Missouri has a new State Fair Idol, and — to borrow a quote from Oklahoma State University football coach Mike Gundy — he’s a man; he’s 40.
Nathan Jones, of St. Joseph, proved that talented singers come in all ages by winning the 2010 Missouri State Fair Idol title on Sunday at the Budweiser Stage. Among the 11 finalists, he was the second-oldest.
Bo Weston, 52, of Mexico, told the crowd he felt like he “stuck out like a sore thumb,” and Jones had similar thoughts.
“You hope your talent and interaction with the crowd can get you over that hump,” said Jones, who looks too burly to belt out Frankie Valli and the Four Seasons’ “Sherry.”
But he hit those high notes nonetheless, and it was enough to beat out all the teens and 20-somethings that fit the prototypical Idol mold.
“A younger person like the young gal who just turned 18, she’s young and beautiful and she could sing, too. That’s dangerous for a competition. I’m not gonna lie, I looked at her and thought ‘OK, I’m 40; she’s my daughter’s age.’ So yeah, that ran through my head.”
Jones could’ve been referring to either of two 18-year-olds, Felisha Bertrand, of Princeton, or Ashton Faith, of Cole Camp. They were the two youngest competitors.
However, Jones, a State Fair Idol rookie, faced his toughest competition from fan-favorite Travis Gibson, 26, of Warrensburg, who was in his third year of competing.
While Gibson performed a pair of country tunes with confidence and charisma to close out the show, Jones’ vocal range and audience interaction gave him the slight edge.
“In the preliminary round, when he first walked up there, I never would’ve imagined (“Sherry”) would’ve come out of him,” said judge Chase McRoy, a Sedalia bass player who had Jones and Gibson tied on his scorecard. “It was a shocker to see that.”
Jones followed “Sherry” with Dion’s “The Wanderer,” where he wandered off stage and engaged the crowd. He was the only contestant to depart the comfort of the stage. Gibson, who chose not to use pre-recorded instrumental tracks, was stuck behind his guitar, so that might’ve cost him in the category of stage presence.
Jones’ comfort with 1960s pop songs helped, too.
“When I was about 5 or 6 years old, my aunt had an old Wurlitzer jukebox and my uncle rigged it so that when you pulled a string it would play these old tunes,” said Jones, who is a project manager for a construction firm when he’s not singing in contests or running his karaoke/DJ business. “So I grew up listening to all these Sun 45 records. Not only did I enjoy that music, but everybody else did, too. It was fun music. You don’t have to worry about offending somebody. It’s just good stuff.”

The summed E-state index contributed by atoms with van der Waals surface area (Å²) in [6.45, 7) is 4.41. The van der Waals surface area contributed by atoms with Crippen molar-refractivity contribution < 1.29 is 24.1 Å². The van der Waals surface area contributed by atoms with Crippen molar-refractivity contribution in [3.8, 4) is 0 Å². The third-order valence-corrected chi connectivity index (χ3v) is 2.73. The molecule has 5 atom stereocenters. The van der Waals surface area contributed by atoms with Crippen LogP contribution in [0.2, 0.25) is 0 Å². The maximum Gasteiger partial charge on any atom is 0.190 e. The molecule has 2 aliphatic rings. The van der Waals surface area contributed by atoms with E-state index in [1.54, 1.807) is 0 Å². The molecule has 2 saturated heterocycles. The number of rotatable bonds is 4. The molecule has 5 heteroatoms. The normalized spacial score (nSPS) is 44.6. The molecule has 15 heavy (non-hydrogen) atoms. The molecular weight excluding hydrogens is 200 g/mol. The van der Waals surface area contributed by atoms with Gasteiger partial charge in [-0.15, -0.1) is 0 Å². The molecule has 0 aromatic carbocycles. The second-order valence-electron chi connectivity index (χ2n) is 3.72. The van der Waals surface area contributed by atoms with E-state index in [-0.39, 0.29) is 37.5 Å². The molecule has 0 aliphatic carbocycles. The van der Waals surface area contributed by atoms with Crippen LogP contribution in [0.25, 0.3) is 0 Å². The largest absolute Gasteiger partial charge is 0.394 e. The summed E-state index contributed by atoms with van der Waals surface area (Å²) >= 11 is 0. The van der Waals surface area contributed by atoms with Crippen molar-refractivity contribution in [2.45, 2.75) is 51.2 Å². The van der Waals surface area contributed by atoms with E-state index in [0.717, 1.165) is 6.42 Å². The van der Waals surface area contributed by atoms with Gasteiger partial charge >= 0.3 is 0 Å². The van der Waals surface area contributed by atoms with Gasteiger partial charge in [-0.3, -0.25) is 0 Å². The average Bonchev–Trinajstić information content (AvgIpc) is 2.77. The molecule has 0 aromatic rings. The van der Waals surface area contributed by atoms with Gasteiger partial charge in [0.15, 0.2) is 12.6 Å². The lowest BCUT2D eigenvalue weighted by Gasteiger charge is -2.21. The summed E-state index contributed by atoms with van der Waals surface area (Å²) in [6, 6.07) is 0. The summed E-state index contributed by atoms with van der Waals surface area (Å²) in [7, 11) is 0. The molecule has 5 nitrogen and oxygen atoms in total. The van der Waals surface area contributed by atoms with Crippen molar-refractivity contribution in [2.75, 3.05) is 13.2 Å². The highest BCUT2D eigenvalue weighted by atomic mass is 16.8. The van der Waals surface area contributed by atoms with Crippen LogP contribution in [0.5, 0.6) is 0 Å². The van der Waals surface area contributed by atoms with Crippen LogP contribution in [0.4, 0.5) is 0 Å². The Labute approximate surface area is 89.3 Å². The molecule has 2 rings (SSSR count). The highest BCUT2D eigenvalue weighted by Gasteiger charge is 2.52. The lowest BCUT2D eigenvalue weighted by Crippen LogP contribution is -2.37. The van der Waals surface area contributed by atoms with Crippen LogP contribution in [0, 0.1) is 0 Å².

Jones’ choices stood out because, as with the previous four years of State Fair Idol, country dominated the song selections. Dane Sackrider, 23, of Kansas City, was the only singer to perform an original song — “As Soon as I Win the Lottery” — but even it was a country tune.
“We hear a lot of country music during the Idol competition, so it was refreshing to hear a different genre of music and see the crowd’s participation,” said judge MaryLee Guthrie, of the Boys & Girls Clubs. “Nathan was resoundingly the winner, but it was a close contest. Nathan seemed to be a crowd favorite. Travis had quite a few fans as well, but when all was said and done, we got it right.
“What it comes down to in this final round is song selection. Nobody else was doing that kind of music. But I also thought he had the vocal ability.”
Weston started off with an old pop tune, The Temptations’ “My Girl,” but even he went country with his second choice, pulling out Darius Rucker’s “Don’t Think I Don’t Think About It.” He said he had never sung a country song before.
You wouldn’t know it, though. Like the other 10 contestants, he had the charisma and singing chops that proved he belonged in the finals.
It seemed like a guy was destined to win this year. Jones, who won the right to open the grandstand show on the first night of next year’s fair, is the second male to win the crown.
But the gals were no slouches, certainly. Organizer Thom Fuller liked Michelle LaMonda, 36, of Cairo; Amber Phillips, 19, had local support as the only Sedalian in the finals; Guthrie and McRoy liked Tina McRey, 26, of Belton; Jessica Jones, 32, of Marshall, is always in the mix at this event; and charismatic cutie Rachel Simmons, 20, of Warrensburg, won over pretty much everybody with Patsy Cline’s “When I Get Thru with You.”
There was enough talent of both genders that talk about dissolving the competition seems a bit silly in retrospect. Such discussions took place during the meetings for this year’s fair, and the chatter might surface again before next August. But the organizers would be wise to adhere to the old adage, “If it ain’t broke, don’t fix it.”
The fact that the Idol final round is the biggest daytime Bud tent draw, and that even the preliminaries bring in more people than the afternoon bands, proves that Idol ain’t broke.
Tweaks might be in order, though. Guthrie suggested that the format should be more like “American Idol,” so competitors have to perform four or five songs in order to win, as opposed to two or three.
That’s not to say that the current format doesn’t produce worthy finalists, though.
“This is the most talented group we’ve had,” Fuller said after the competition. “As far as numbers go, our numbers were down (to 63 competitors, compared to 80 last year). We’re getting to the point where we might want to change things up a little bit. But also, we’re riding such a nice wave that we don’t want to mess with success.”